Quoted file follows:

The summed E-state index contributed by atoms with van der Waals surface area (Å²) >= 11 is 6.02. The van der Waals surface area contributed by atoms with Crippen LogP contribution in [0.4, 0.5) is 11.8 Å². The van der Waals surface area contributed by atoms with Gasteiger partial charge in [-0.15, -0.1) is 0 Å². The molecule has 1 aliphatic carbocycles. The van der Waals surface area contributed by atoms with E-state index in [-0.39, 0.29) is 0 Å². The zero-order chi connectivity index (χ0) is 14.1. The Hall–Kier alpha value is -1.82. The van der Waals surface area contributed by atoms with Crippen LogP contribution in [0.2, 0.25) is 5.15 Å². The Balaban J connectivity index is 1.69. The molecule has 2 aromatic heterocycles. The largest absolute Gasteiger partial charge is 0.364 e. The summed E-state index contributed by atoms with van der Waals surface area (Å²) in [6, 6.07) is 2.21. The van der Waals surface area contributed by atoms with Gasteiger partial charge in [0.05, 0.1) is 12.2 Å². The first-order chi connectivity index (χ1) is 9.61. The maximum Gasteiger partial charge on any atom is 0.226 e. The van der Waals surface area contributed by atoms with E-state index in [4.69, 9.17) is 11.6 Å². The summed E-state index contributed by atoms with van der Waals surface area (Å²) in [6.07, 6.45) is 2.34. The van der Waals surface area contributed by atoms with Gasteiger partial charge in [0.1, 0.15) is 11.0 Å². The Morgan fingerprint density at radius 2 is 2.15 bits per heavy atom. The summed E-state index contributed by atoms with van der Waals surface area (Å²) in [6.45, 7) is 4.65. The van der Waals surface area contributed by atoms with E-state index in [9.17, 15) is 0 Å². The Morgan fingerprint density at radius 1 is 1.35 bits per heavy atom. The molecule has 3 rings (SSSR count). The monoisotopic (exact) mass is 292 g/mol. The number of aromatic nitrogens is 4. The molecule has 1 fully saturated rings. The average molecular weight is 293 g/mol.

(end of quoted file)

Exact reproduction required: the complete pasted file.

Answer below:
The summed E-state index contributed by atoms with van der Waals surface area (Å²) >= 11 is 6.02. The van der Waals surface area contributed by atoms with Crippen LogP contribution in [0.4, 0.5) is 11.8 Å². The van der Waals surface area contributed by atoms with Gasteiger partial charge in [-0.15, -0.1) is 0 Å². The molecule has 1 aliphatic carbocycles. The van der Waals surface area contributed by atoms with E-state index in [-0.39, 0.29) is 0 Å². The zero-order chi connectivity index (χ0) is 14.1. The Hall–Kier alpha value is -1.82. The van der Waals surface area contributed by atoms with Crippen LogP contribution in [0.2, 0.25) is 5.15 Å². The Balaban J connectivity index is 1.69. The molecule has 2 aromatic heterocycles. The largest absolute Gasteiger partial charge is 0.364 e. The summed E-state index contributed by atoms with van der Waals surface area (Å²) in [6, 6.07) is 2.21. The van der Waals surface area contributed by atoms with Gasteiger partial charge in [0.05, 0.1) is 12.2 Å². The first-order chi connectivity index (χ1) is 9.61. The maximum Gasteiger partial charge on any atom is 0.226 e. The van der Waals surface area contributed by atoms with E-state index in [4.69, 9.17) is 11.6 Å². The summed E-state index contributed by atoms with van der Waals surface area (Å²) in [6.07, 6.45) is 2.34. The van der Waals surface area contributed by atoms with Gasteiger partial charge in [0.1, 0.15) is 11.0 Å². The Morgan fingerprint density at radius 2 is 2.15 bits per heavy atom. The summed E-state index contributed by atoms with van der Waals surface area (Å²) in [6.45, 7) is 4.65. The van der Waals surface area contributed by atoms with E-state index in [9.17, 15) is 0 Å². The Morgan fingerprint density at radius 1 is 1.35 bits per heavy atom. The molecule has 3 rings (SSSR count). The monoisotopic (exact) mass is 292 g/mol. The number of aromatic nitrogens is 4. The molecule has 1 fully saturated rings. The average molecular weight is 293 g/mol.